Contrary to public debates on social difference, many conflicts happen at the crux of multiple cultural discourses. In this piece, Samantha Mundorff theorizes about the conflict around the Chinese Muslim population known as the Uighurs. She theorizes how ancient Chinese political philosophy may inform the contemporary state’s policy on the minority group.
Xinjiang is a province located in China that is inhabited primarily by one minority ethnic group, the Uighur. The Uighur ethnic group descended from Turkish Muslims. They make up the majority of the current population that practices Islam. There has been conflict and unrest in this province for many years because tension between the native Uighur people and the Chinese government. In recent years, the Chinese government has cracked down on the Islamic practices of the people that live in the Xinjiang province.
The strife between the Chinese government and the Uighur ethnic group is not simply because of differing religions or ethnicities. Its how religion and ethnicity intersect that distinguish the conflict. The Chinese have maintained control over the province by making the Uighurs’ presence contingent upon assimilation—forcing them to sever ties with their heritage in order to persist.
The need for China to maintain control over the Xinjiang has precedent in ancient Chinese political thought. In ancient China the decision of who was ruler was based on Shang-Ti. Shang-Ti is the ruler of heaven and decided who was worthy of Tianming. Tianming is known as the mandate of heaven wherein the king has been granted the ability and connection with the ruler of heaven. If the ruler can no longer provide for the people and keep them happy, they lose the mandate. According to sociologist Stephen Sharot, the hierocrats of popular religions were allowed to preach what they believed only if it strengthened the rule of the current dynasty. In present-day China, these specific beliefs are no longer officially in practice but they inform the rationalization of governmental elites who are trying to maintain the Xinjiang province as Chinese. Having one of the largest provinces in China not represent Chinese culture does not further the control that Chinese has.
Religion is a site to observe this ethnic contest. In 2015 China banned Ramadan fasting in the Xinjiang province. The government forced workers and business to stay open and continue operations. The Chinese government also banned men from having beards and veils on buses and in major cities. The government has banned these practices as a way to further separate the people from their Islamic heritage. The Islamic beliefs of the province are the values that the people follow. These values —such as the practice of fasting and wearing headscarves— set the people apart from the rest of China. The government wants to maintain Chinese culture and obedience to the state. They do so by routing out any values in the province that go against that.
The government has many policies that assimilate the minority nationalities into society because they should have close economic relations with the Chinese. They are not allowed to have contact with outside people. The police enforce this by setting up roadblocks with warrants to search mobile devices of any person that has papers stating they are from a Uighur ethnic background. Essentially this prohibits learning about any other way of life that is not the Chinese way of life.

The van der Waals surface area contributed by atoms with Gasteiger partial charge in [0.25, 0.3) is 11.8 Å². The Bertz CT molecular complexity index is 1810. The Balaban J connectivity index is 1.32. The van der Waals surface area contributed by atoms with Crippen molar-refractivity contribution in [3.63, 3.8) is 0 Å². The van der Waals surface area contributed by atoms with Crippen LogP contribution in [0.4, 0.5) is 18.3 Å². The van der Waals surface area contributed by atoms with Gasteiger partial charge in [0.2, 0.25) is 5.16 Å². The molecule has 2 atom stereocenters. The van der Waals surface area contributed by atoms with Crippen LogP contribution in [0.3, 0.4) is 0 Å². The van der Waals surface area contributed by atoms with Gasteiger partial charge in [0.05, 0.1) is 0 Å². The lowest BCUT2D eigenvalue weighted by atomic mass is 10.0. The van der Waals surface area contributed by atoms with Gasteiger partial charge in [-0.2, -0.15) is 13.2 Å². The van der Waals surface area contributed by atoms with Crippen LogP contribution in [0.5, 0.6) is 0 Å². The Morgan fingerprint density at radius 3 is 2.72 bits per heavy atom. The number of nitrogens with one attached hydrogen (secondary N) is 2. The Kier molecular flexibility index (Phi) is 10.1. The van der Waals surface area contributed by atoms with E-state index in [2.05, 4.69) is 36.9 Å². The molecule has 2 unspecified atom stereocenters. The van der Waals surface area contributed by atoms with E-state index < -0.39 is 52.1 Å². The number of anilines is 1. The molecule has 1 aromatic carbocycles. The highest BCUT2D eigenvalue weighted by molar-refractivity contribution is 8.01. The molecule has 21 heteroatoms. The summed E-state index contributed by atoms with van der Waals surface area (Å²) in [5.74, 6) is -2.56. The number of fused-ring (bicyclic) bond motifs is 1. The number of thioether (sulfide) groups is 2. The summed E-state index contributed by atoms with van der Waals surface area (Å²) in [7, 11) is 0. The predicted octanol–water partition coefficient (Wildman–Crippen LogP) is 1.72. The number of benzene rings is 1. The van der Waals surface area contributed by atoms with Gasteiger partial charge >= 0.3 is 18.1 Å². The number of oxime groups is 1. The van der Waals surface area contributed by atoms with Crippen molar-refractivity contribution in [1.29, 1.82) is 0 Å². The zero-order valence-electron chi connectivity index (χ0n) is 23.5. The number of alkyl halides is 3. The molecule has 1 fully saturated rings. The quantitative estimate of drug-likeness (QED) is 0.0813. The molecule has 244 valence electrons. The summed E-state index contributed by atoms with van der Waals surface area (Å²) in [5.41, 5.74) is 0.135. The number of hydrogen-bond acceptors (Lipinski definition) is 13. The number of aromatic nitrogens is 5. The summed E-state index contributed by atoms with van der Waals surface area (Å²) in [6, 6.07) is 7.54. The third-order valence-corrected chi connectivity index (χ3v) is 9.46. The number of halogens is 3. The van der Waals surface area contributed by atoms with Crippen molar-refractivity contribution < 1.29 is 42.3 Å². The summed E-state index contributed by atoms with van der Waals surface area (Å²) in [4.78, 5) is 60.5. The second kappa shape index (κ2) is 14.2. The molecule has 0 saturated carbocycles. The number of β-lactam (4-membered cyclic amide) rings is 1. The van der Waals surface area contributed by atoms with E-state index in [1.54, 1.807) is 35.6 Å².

Despite the centrality of the state, China is marred with stratification. The socioeconomic development of the Uighur ethnic group is behind that of the Han, the Chinese ethnic majority. And until now, the minority enjoy the privileges of speak and learn their own languages, and express their cultural difference through the arts and literature. But the government has begun to take away many of those privileges because they were seen to socioeconomically advantage the province. The government’s primary policy is that all minority nationalities retain close economic relations with the Chinese.
The strife between the people of Xinjiang province and the government is not well documented. The government of China and the local government of the province is not transparent about laws and actions they are enforcing. According to the government the cause of the strife is that radical Muslims that are taking over the area. A reporter who recently visited the area was unable to discern if the truth of this narrative. He says, “What is happening is that the discrimination against Uighurs is a part of a government plan to dilute Uighur identity.” In order to maintain control over the Xinjiang province, the Uighurs dilute their own identity and force them into Chinese culture. Whatever is happening, the Chinese government finds peace with such polices because they better the government and strengthen the state of China, as mandated by heaven.
 Stephen Sharot, A Comparative Sociology of World Religions: Virtuosos, Priests, and Popular Religion (New York: New York University Press, 2001), 70-101.
 AFP, “China Bans Ramadan Fasting in Mainly Muslim Region,” Al Jazeera English, June 18, 2015. http://www.aljazeera.com/news/2015/06/china-bans-ramadan-fasting-muslim-region-150618070016245.html.
 Eric Hyer. “China’s Policy towards Uighur Nationalism 1.” Journal of Muslim Minority Affairs 26, no. 1 (2006): 75-86.
 Andrew Jacobs, “Xinjiang Seethes Under Chinese Crackdown,” The New York Times, January 2, 2016. http://www.nytimes.com/2016/01/03/world/asia/xinjiang-seethes-under-chinese-crackdown.html?_r=0.
 Wei Xing, “Prevalence of ethnic intermarriage in Kunming: Social exchange or insignificance of ethnicity?” Asian Ethnicity 9, no. 2 (June 2007): 165-179.
 Eric Hyer, “China’s Policy towards Uighur Nationalism,” Journal of Muslim Minority Affairs 26, no. 1 (2006): 75-86.
Samantha Mundorff ’16 is a graduate of Elizabethtown College. She majored in biology and minored religious studies.